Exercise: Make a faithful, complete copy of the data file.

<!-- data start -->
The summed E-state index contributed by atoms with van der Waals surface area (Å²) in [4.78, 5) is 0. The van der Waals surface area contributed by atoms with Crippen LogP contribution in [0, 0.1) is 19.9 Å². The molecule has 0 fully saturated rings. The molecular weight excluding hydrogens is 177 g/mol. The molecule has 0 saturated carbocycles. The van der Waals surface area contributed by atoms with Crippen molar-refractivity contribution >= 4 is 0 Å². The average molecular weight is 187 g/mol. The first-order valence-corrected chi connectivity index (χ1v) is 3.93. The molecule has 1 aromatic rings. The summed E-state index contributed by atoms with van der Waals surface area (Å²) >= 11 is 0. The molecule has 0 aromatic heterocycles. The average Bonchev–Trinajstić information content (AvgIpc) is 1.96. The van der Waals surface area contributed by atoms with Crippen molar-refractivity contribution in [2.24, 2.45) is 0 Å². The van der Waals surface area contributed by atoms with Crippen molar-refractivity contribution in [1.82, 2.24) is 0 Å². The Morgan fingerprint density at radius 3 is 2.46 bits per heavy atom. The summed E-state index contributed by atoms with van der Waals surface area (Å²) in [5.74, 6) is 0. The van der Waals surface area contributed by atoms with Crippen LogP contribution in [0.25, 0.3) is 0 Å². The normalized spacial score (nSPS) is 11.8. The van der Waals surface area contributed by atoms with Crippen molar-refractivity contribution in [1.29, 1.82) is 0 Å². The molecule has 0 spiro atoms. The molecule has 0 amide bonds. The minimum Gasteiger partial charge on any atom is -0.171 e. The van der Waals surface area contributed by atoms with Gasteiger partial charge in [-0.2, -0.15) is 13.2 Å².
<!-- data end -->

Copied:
The summed E-state index contributed by atoms with van der Waals surface area (Å²) in [4.78, 5) is 0. The van der Waals surface area contributed by atoms with Crippen LogP contribution in [0, 0.1) is 19.9 Å². The molecule has 0 fully saturated rings. The molecular weight excluding hydrogens is 177 g/mol. The molecule has 0 saturated carbocycles. The van der Waals surface area contributed by atoms with Crippen molar-refractivity contribution >= 4 is 0 Å². The average molecular weight is 187 g/mol. The first-order valence-corrected chi connectivity index (χ1v) is 3.93. The molecule has 1 aromatic rings. The summed E-state index contributed by atoms with van der Waals surface area (Å²) >= 11 is 0. The molecule has 0 aromatic heterocycles. The average Bonchev–Trinajstić information content (AvgIpc) is 1.96. The van der Waals surface area contributed by atoms with Crippen molar-refractivity contribution in [2.24, 2.45) is 0 Å². The van der Waals surface area contributed by atoms with Crippen molar-refractivity contribution in [1.82, 2.24) is 0 Å². The Morgan fingerprint density at radius 3 is 2.46 bits per heavy atom. The summed E-state index contributed by atoms with van der Waals surface area (Å²) in [5.74, 6) is 0. The van der Waals surface area contributed by atoms with Crippen LogP contribution in [0.25, 0.3) is 0 Å². The normalized spacial score (nSPS) is 11.8. The van der Waals surface area contributed by atoms with Crippen molar-refractivity contribution in [1.29, 1.82) is 0 Å². The molecule has 0 spiro atoms. The molecule has 0 amide bonds. The minimum Gasteiger partial charge on any atom is -0.171 e. The van der Waals surface area contributed by atoms with Gasteiger partial charge in [-0.2, -0.15) is 13.2 Å².